KwaZulu-Natal is one of the recipients of a R70 million research grant into lung cancer despite the ongoing concerns over the province’s oncology department.
The Multinational Lung Cancer Control programme will investigate the extent of lung cancer, increase awareness around it and uncover the barriers to patients receiving treatment. It is being rolled out in Kenya, Swaziland, Tanzania and South Africa.
There are close to two million new cases of lung cancer diagnosed globally every year. The provincial health department and the program’s researchers insist that the study will achieve its goals, despite the oncology crisis in the province.
The early detection and treatment approach that is often been associated with HIV and TB is now being applied to cancer. Researchers will work in already existing public oncology treatment centres in Umlazi, Chatsworth, Wentworth and in the Imbali and Sobantu townships in Pietermaritzburg.
But how accurate will this research be, when patients have been battling to access timeous treatment for cancer at public hospitals? How then can the burden of lung cancer be accurately quantified?
Director for Research and Epidemiology at the KwaZulu-Natal Health Department, Doctor Elizabeth Lutge, says that the health care system can support the needs of the research for it to achieve its aims.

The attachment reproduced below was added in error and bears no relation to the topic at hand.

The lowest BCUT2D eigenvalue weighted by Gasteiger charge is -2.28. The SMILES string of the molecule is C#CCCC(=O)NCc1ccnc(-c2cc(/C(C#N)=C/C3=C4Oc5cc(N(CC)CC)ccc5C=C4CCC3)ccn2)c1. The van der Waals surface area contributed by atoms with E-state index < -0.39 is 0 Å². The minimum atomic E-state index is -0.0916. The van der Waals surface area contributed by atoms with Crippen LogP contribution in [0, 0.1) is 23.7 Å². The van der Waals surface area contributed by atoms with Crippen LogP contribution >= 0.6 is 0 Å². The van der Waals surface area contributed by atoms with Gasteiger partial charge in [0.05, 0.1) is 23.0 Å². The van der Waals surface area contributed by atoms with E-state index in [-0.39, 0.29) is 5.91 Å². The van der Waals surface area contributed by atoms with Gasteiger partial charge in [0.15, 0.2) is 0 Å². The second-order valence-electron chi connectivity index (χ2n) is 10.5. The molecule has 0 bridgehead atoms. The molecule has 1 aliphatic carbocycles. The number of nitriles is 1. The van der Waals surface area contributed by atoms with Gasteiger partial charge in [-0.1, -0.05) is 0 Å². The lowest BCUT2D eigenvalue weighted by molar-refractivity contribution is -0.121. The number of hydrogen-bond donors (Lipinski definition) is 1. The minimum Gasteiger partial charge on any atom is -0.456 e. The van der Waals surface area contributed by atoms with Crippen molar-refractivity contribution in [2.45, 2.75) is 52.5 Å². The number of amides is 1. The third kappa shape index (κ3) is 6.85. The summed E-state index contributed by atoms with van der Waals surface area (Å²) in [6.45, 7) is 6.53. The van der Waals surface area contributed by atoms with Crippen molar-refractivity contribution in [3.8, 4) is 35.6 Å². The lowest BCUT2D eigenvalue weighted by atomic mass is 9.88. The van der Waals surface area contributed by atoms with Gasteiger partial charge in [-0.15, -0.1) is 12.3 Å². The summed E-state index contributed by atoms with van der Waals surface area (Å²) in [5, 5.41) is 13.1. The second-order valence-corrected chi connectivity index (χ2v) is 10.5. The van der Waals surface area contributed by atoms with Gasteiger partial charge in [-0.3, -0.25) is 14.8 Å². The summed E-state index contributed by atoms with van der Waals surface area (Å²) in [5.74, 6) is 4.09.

“The research itself will definitely be successful in our facilities. The data is available and the research that’s being conducted in KZN is not clinical research; it’s more epidemilogical and health systems research. So, definitely, there’s every opportunity and chance that this research will be successful and achieve its goals and help us to achieve our goals as well.”
Doctor Themba Ginindza, a lead principal investigator for the project in South Africa says he is choosing to focus on the research and not on the challenges facing the provincial healthcare department. The South Africa leg of the project is being led by a team of five academics from the University of KwaZulu-Natal.
“It is beyond my research my focus is just the lung cancer project which is we are doing research. Creating the awareness as well as looking at the pathways of care and the risk factors associated with that. And the palliative care. But as far as the Ministry of Health bring involved or having a crisis I’m not in a position to answer that,” said Ginindza.
The grant is provided by the Bristol-Myers Squibb Foundation. Its president, Doctor John Damonti, says the South African leg will largely be focused in KwaZulu-Natal because of the history the province’s most vulnerable communities have had with HIV and TB.
“As people live longer with HIV due to the roll out of the national treatment programme, another health problem is rearing its head to rob us of the gains we’ve made against HIV. Cancers, diabetes, hypertension. These non-communicable diseases are the next frontier for our fight to secure the future of communities around the world. And the KZN communities bore the brunt of the HIV pandemic in the world and they are also at the intersection in the fight against cancer especially age-related cancers, and of course lung cancer.”
While there are common challenges that participating countries will address, each country will also focus on key concerns to drive solutions to early detection and treatment of lung cancer in their respective areas.